Womad is the most magical of festivals. Forty years old, it still maintains an innocence, humility and sense of wonder that few, if any, other festivals can rival. And if anything, in these days of abhorrent government-encouraged prejudice, its shop window for extraordinarily talented, diverse and – in my experience – universally charming artists from the global south is more relevant and important than it has ever been.
Over the long weekend I was viscerally transported by the most evocative and wonderful music to far flung lands across the globe. When I shut my eyes it truly felt like I was in some dusty bar in Mali or Mexico or Jamaica or Brazil or, well, the list of countries feels almost endless. The hot weather contributed to this immersive experience too of course.
Womad offers an embarrassment of musical riches. It feels churlish to single out only a meagre handful of the highlights as there were so many, but Fatoumata Diawara’s set was a brilliant beginning to the festival on the Thursday night. I was so glad I’d turned up early, it felt a privilege to be there. Sona Jobarteh, whose band included her talented and shy fifteen year old son, was excellent on the Friday evening, as were the Barmer Boys. Saturday though brought my festival favourites, Fulu Miziki Kolektiv – visually extraordinary both in their bizarre masks and costumes for their main set and, as it happens, in what I assume was their everyday gear earlier in the day when demonstrating their homemade instruments. Utterly marvellous. As indeed were Les Amazons D’Afrique whose high tempo dance moves and music were a delight on the main stage. Unfortunately these acts clashed so I didn’t catch all of the Amazons set, but fortunately I’d already witnessed them more informally earlier in the Taste the World tent.
But this festival isn’t only about the music. There’s an excellent selection of speakers in the World of Words, a financier turned Bhutan Buddhist nun and an ex-soldier who’d lost his legs were both incredibly inspiring. Activities for kids are also exceptional, the best at any major festival in my experience, culminating in a super-cute procession on the Sunday morning. There were also singing and dance workshops, my Jamaican Dancehall steps were – let’s say – unique, the World of Art (as it says on the tin), a poetry venue, Oxfam and Amnesty tents, an extensive wellbeing area, the World of Physics, a counter culture area, lots of environmental discussions, a frenzied late night dance tent and, for me the best of the lot, Taste the World, where a fair few of the top acts come and cook something from their homeland and also sing unplugged. It’s virtually impossible to be bored.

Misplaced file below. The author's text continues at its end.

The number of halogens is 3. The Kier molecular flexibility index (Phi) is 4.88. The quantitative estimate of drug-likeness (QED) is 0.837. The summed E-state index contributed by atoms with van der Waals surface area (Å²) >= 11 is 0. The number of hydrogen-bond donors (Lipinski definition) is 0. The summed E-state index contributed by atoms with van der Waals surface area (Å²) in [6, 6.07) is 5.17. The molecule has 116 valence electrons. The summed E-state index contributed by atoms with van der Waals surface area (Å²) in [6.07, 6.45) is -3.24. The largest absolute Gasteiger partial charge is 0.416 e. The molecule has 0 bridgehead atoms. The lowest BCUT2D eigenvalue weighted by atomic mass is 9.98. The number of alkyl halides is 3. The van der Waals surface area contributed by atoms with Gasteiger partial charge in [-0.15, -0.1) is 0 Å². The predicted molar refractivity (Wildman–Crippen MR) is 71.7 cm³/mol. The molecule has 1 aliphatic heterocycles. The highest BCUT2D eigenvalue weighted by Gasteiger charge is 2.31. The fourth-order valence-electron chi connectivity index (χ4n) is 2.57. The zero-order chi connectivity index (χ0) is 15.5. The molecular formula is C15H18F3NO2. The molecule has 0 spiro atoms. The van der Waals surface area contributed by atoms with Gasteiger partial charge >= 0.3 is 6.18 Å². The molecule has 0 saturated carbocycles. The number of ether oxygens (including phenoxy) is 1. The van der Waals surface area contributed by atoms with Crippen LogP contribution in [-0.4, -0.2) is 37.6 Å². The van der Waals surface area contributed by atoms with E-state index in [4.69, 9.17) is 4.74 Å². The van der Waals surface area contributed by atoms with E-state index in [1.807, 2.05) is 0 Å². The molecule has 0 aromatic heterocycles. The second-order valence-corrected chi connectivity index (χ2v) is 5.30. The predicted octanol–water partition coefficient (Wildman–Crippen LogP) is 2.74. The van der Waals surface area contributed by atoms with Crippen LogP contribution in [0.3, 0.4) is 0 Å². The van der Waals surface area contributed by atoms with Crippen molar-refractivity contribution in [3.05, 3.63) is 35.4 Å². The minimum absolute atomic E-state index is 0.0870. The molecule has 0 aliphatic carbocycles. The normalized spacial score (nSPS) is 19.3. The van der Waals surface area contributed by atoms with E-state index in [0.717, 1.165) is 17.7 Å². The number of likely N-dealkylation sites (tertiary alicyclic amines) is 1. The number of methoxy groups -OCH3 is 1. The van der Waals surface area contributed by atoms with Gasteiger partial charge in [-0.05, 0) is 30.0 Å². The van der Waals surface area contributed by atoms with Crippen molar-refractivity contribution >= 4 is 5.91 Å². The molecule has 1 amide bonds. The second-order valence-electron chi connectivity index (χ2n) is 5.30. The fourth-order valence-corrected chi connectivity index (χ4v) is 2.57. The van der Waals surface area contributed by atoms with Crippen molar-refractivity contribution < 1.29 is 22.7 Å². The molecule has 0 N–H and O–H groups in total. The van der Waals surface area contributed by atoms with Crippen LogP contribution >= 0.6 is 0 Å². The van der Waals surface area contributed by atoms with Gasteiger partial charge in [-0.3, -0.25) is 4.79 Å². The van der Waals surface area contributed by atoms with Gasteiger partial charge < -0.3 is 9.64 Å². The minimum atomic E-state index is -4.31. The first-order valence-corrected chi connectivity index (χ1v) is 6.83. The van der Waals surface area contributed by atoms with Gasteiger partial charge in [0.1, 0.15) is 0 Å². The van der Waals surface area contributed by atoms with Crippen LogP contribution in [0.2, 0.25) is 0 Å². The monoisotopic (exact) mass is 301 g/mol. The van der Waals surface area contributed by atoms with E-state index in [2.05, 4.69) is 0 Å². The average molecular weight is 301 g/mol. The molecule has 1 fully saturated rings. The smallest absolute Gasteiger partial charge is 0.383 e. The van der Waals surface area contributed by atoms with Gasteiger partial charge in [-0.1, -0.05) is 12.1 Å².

I think we’ve established I’m a big fan of Womad, but that’s not to say it doesn’t have its faults. In this instance my two main gripes were the loos, which just weren’t cleaned or re-stocked with handwash and paper enough, and - on a more general level - the quality of the stage sound systems, which I felt were too often a bit iffy. They weren’t bad enough to ruin any of the performances, but it is something that could have been better.
Let’s not dwell though on the negatives. The camping areas are good and spacious, the showers were warm, the site is well set out and attractive, the festival vibe is super friendly, the bars are great and varied – including a real ale bar, a cider bar, and various other well stocked bars – and, even better, they’re reasonably priced, the shops and food stalls are also good, and the age range of attendees is right across the board. There is, as they say, something for everyone.
All said and done Womad is a wonderful festival and, for me, one of the highlights of the summer. Oh yes, I should add cash is still acceptable thank God; we really don’t want a cashless society. Get yourself down to the next Womad, you won’t regret it.
Neil del Strother, www.neildelstrother.co.uk
Published on 16 August 2022 by Neil del Strother